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Prenat Diagn. 2014 Mar;34(3):214-22. doi: 10.1002/pd.4282. Epub 2013 Dec 17.

Prenatal diagnosis of nonsyndromic congenital heart defects.

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National Center on Birth Defects and Developmental Disabilities, CDC, Atlanta, GA, USA; Epidemic Intelligence Service, Office of Surveillance, Epidemiology and Laboratory Services, CDC, Atlanta, GA, USA.



Congenital heart defects (CHDs) occur in nearly 1% of live births. We sought to assess factors associated with prenatal CHD diagnosis in the National Birth Defects Prevention Study (NBDPS).


We analyzed data from mothers with CHD-affected pregnancies from 1998 to 2005. Prenatal CHD diagnosis was defined as affirmative responses to questions about abnormal prenatal ultrasounds and fetal echocardiography obtained during a structured telephone interview.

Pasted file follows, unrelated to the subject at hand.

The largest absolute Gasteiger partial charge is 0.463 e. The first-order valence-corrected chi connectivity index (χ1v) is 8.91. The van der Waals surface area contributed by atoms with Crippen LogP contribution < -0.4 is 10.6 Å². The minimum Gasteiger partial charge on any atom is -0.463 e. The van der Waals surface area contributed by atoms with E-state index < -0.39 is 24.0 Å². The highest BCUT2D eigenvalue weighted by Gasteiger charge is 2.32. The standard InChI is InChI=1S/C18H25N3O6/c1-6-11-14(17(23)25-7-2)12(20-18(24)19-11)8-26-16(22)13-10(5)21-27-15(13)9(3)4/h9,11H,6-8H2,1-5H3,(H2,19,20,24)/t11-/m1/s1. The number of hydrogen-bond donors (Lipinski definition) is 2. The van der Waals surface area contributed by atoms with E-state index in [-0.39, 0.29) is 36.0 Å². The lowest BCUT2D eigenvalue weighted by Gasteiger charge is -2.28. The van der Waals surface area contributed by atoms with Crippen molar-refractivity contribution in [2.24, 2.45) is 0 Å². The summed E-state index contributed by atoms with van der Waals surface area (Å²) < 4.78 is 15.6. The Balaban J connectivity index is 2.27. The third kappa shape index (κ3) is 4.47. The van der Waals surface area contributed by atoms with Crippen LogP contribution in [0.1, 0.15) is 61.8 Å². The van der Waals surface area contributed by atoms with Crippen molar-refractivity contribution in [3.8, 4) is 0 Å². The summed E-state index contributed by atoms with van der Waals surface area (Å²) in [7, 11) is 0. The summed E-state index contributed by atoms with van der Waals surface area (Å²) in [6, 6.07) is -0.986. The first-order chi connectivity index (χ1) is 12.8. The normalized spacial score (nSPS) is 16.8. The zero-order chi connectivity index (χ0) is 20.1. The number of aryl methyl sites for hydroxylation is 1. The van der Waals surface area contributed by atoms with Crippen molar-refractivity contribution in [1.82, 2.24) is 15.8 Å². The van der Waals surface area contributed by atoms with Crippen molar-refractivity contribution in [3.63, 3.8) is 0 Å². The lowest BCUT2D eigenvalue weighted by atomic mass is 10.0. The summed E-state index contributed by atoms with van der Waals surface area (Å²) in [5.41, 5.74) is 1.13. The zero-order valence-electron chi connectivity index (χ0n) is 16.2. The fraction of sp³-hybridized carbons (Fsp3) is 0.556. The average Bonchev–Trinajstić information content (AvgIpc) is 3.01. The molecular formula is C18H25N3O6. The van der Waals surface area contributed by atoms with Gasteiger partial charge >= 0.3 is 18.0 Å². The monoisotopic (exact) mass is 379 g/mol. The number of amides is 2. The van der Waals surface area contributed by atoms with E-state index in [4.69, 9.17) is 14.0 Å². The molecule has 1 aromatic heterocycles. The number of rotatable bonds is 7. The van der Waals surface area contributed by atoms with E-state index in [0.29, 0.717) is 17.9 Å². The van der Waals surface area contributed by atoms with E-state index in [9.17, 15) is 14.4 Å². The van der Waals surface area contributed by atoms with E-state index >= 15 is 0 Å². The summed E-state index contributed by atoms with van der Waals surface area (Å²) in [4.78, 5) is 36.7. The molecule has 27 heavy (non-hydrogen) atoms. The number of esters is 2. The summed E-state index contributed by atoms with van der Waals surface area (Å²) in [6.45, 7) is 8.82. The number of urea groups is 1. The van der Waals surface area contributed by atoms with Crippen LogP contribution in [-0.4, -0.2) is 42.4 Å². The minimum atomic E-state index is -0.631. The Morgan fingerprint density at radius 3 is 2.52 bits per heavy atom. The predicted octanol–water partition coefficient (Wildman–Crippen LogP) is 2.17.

Fifteen percent (1097/7299) of women with CHD-affected pregnancies (excluding recognized syndromes and single-gene disorders) reported receiving a prenatal CHD diagnosis. Prenatal CHD diagnosis was positively associated with advanced maternal age, family history of CHD, type 1 or type 2 diabetes, twin or higher-order gestation, CHD complexity, and presence of extracardiac defects. Prenatal CHD diagnosis was inversely associated with maternal Hispanic race/ethnicity, prepregnancy overweight or obesity, and preexisting hypertension. Prenatal CHD diagnosis varied by time to NBDPS interview and NBDPS study site.


Further work is warranted to identify reasons for the observed variability in maternal reports of prenatal CHD diagnosis and the extent to which differences in health literacy or health system factors such as access to specialized prenatal care and fetal echocardiography may account for such variability.

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